A friend of mine is a big fan of things active. Running, cycling, mountain-biking – all those rather competitive activities that I love to watch, but am unlikely to get too involved in myself (I’m more of a walking/hiking, taking things slow, smelling-the-roses kinda gal).
This weekend, Active Girl ran her first full marathon, The ‘Voet Van Afrika’, out in Napier and Bredasdorp, and I decided to tag along and see what the hoohah is all about.
So, on Friday afternoon, three of us hopped in her trusty red Clio and made our way up the N2 towards Caledon, with a huge full moon like a beacon lighting the way.
It was starting to get dark by the time we reached Caledon and turned down the R316 towards Bredasdorp, but the scenery was nonetheless nothing short of spectacular.
Rolling hills stretch out on either side of the road, swathes of brilliant emerald green cosying up to golden wheatfields, mountains in the distance giving the scene a satisfying feeling of perspective.
It’s the kind of landscape that makes you want to pull off the beaten path and spend days lying in the fields staring blissfully up at the azure skies, nibbling distractedly on a piece of grass you’ve discovered and claimed for your own.
Anyway, about two hours after leaving Cape Town, we cruised down the main road of normally sleepy Bredasdorp, and made our way to the brightly lit sports stadium, where all the action would be taking place the next morning.
We set up camp in a municipal camping area within sight of the stadium, and then wandered down the hill to sort out registration and find something to eat.
Having achieved all of these great goals, it was time to retire (when you’re planning to wake up at the ungodly hour of 4am, your ideas of an ideal bedtime tend to shift somewhat) and rediscover the joys of sleeping (or trying to sleep) in a tent.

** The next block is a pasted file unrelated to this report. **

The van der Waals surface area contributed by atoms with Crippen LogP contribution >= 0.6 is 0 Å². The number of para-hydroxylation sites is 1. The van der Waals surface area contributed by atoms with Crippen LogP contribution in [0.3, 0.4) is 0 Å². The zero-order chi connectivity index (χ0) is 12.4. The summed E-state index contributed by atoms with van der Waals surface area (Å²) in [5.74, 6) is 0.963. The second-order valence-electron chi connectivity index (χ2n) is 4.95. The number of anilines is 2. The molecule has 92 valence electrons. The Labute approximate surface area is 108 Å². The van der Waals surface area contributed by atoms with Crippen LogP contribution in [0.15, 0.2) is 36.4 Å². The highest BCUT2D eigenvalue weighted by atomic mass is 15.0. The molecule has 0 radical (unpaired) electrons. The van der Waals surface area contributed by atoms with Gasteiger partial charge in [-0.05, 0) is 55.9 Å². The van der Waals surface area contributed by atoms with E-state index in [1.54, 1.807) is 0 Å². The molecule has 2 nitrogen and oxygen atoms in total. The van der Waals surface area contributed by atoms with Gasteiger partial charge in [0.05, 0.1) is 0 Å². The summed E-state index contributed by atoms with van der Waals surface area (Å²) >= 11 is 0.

Apart from the fact that all the blood in my body had made its way to my head by morning (city girl hadn’t noticed that she was facing the wrong way on the downward slope, and fell asleep before she could remedy it), I coped quite well with my night under the stars, I thought.
At 4am alarms started going off around camp, and it was time to stagger up and out of there.
A quick breakfast for Active Girl (I don’t think my stomach would have known what food was, let alone how to deal with it, that early in the morning) and then we were off, driving her to the starting point, a few kilometres away.
Upon arrival at the start, it was still pitch dark, though with a full moon (now setting) and a thick fog had descended upon the scene. Groups of shivering runners were huddling around big spotlights (for the warmth) casting eerie shadows in all directions.
A generator was running, powering the lights and the thump thump of a sound system playing muffled dance tunes. Long queues snaked towards ‘toilet town‘, the row of portable toilets set up for the occasion.
My fuddled 5am brain thought it very likely that Active Girl was having me on, and had actually taken me to a secret outdoor trance party, complete with full moon, tiger balm (Deep Heat, as it turned out) and the impending onset of Dawn.
I have to say that I have never seen so much Vaseline applied in all my life… and in all sorts of places I would prefer not to have known that it could go. Chafing is a ‘bitch’, so I’m told. Yikes. Yet another reason for me not to take up jogging.
Just before 6am, as it was getting light, all the runners gathered behind the start line, the starting gun was fired, and off they jogged, with 42.2 km (and a rather steep mountain) to go.
I did the sensible thing, heading back to town, indulging in a good breakfast and relishing a satisfying (and entirely necessary) cappuccino.
Four hours and eighteen minutes later, Active Girl crossed the finish line, visited the friendly physios for a stint and then had herself a few beers in celebration.
We packed up, visited nearby Arniston for a quick swim to freshen up and cool off, and then made our way back home.
(Active Girl’s version of events posted here)